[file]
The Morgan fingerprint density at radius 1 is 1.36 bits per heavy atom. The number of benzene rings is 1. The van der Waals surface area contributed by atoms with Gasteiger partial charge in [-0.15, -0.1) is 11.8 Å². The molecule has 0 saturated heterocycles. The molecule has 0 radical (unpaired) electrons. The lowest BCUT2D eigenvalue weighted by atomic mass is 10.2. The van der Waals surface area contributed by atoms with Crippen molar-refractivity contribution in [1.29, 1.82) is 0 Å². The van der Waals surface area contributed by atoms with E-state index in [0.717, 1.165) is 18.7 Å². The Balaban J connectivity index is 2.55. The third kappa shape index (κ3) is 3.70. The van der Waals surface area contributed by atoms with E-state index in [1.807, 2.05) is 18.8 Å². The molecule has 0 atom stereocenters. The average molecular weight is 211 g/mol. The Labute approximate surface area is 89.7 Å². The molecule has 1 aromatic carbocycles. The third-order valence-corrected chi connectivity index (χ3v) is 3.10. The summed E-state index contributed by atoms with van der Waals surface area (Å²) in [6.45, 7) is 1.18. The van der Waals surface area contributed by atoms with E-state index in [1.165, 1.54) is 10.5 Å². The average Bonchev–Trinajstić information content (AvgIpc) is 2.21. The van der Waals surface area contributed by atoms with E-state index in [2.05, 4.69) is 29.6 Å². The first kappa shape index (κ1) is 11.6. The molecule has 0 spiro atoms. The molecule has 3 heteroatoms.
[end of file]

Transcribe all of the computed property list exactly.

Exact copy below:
The Morgan fingerprint density at radius 1 is 1.36 bits per heavy atom. The number of benzene rings is 1. The van der Waals surface area contributed by atoms with Gasteiger partial charge in [-0.15, -0.1) is 11.8 Å². The molecule has 0 saturated heterocycles. The molecule has 0 radical (unpaired) electrons. The lowest BCUT2D eigenvalue weighted by atomic mass is 10.2. The van der Waals surface area contributed by atoms with Crippen molar-refractivity contribution in [1.29, 1.82) is 0 Å². The van der Waals surface area contributed by atoms with E-state index in [0.717, 1.165) is 18.7 Å². The Balaban J connectivity index is 2.55. The third kappa shape index (κ3) is 3.70. The van der Waals surface area contributed by atoms with E-state index in [1.807, 2.05) is 18.8 Å². The molecule has 0 atom stereocenters. The average molecular weight is 211 g/mol. The Labute approximate surface area is 89.7 Å². The molecule has 1 aromatic carbocycles. The third-order valence-corrected chi connectivity index (χ3v) is 3.10. The summed E-state index contributed by atoms with van der Waals surface area (Å²) in [6.45, 7) is 1.18. The van der Waals surface area contributed by atoms with E-state index in [1.165, 1.54) is 10.5 Å². The average Bonchev–Trinajstić information content (AvgIpc) is 2.21. The van der Waals surface area contributed by atoms with E-state index in [2.05, 4.69) is 29.6 Å². The first kappa shape index (κ1) is 11.6. The molecule has 0 spiro atoms. The molecule has 3 heteroatoms.